“Please, don’t worry so much, because in the end, none of us have very long on this earth. Life is fleeting, and if you’re ever distressed, cast your eyes to the summer sky, and the stars that strung across the velvety night, and when a shooting star streaks through the blackness turning night… into day… make a wish. Think of me. Make your life spectacular. I know I did.”
Here’s what one Reddit user had to say after watching this clip:
As someone who has suffered from depression off and on for years, this was the most bittersweet video I have seen yet. In 2006 I was at the point where suicide was not just a fleeting thought, but a serious consideration. I was days, possibly hours, away from taking my own life – I just needed to figure out how.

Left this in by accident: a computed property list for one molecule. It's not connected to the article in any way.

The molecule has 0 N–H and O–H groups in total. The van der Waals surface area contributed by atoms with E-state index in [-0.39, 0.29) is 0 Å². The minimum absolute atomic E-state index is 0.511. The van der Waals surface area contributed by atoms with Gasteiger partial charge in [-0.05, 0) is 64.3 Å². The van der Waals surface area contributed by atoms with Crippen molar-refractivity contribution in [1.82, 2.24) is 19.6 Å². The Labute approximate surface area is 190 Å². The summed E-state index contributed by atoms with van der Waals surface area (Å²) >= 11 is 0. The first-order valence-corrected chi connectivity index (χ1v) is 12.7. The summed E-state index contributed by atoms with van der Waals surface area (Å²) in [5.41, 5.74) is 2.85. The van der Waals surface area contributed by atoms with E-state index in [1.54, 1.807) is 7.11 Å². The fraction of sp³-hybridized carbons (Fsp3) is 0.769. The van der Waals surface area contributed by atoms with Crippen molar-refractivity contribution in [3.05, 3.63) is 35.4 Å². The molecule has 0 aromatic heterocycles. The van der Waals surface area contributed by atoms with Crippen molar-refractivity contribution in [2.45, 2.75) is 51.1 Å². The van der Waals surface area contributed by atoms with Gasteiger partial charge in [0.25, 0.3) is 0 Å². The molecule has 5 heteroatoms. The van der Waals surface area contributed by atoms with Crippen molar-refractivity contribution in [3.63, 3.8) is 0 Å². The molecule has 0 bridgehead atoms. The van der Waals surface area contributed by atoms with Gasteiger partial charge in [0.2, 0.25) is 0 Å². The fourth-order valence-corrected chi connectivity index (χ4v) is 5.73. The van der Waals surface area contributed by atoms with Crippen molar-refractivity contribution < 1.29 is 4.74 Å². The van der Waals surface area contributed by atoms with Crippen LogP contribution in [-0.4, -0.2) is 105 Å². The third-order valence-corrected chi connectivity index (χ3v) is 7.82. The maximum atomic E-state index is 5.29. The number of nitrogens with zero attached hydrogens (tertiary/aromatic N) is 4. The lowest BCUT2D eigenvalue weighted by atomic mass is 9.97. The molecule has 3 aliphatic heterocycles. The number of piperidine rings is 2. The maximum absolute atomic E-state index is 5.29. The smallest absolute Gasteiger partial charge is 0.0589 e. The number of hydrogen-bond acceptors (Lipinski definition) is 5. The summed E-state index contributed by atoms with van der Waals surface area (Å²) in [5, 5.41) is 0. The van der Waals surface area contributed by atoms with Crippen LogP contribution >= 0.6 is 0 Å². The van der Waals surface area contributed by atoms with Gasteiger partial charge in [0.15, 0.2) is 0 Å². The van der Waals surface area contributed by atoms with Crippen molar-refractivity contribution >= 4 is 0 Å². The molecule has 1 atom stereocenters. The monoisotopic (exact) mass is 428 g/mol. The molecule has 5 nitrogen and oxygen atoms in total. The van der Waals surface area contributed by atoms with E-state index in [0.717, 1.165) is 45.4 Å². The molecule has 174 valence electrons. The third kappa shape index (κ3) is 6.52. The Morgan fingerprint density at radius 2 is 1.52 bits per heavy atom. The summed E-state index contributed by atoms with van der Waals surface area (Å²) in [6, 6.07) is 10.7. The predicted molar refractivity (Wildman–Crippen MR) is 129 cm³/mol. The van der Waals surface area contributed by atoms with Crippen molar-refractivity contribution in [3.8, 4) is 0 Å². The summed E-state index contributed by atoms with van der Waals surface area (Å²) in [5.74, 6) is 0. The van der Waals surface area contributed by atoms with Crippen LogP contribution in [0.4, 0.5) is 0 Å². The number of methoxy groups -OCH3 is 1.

My parents somehow knew something was wrong despite being over 500 miles away – I didn’t answer their calls. My mom’s distressed voicemail wasn’t going to deter me. That’s when my dad, someone with whom I’d argued and fought with more times than I can count, someone I didn’t care to ever see again left me a voicemail.
I could hear the sadness in his voice, but I also heard something else I hadn’t heard from him in a long time – compassion. He didn’t plead with me to call him; he didn’t beg me to let him know I was okay. He opened up about his own struggle with depression. He told me how my obsession with standup comedy in high school had helped back him away from the ledge. He specifically mentioned Robin Williams’ Live on Broadway and how watching that with me was his turning point. His voicemail was my turning point.
In the years since, my dad and I have grown closer. We have lunch once every couple of weeks and openly discuss the things going on in our lives, good and bad. For us, Robin Williams is not just a comedian – he’s a light in the darkness, he’s synonymous with hope.
If I everWhen I reach that point again, I hope I can remember that Robin saved me once and let him save me again. – robin_saved_me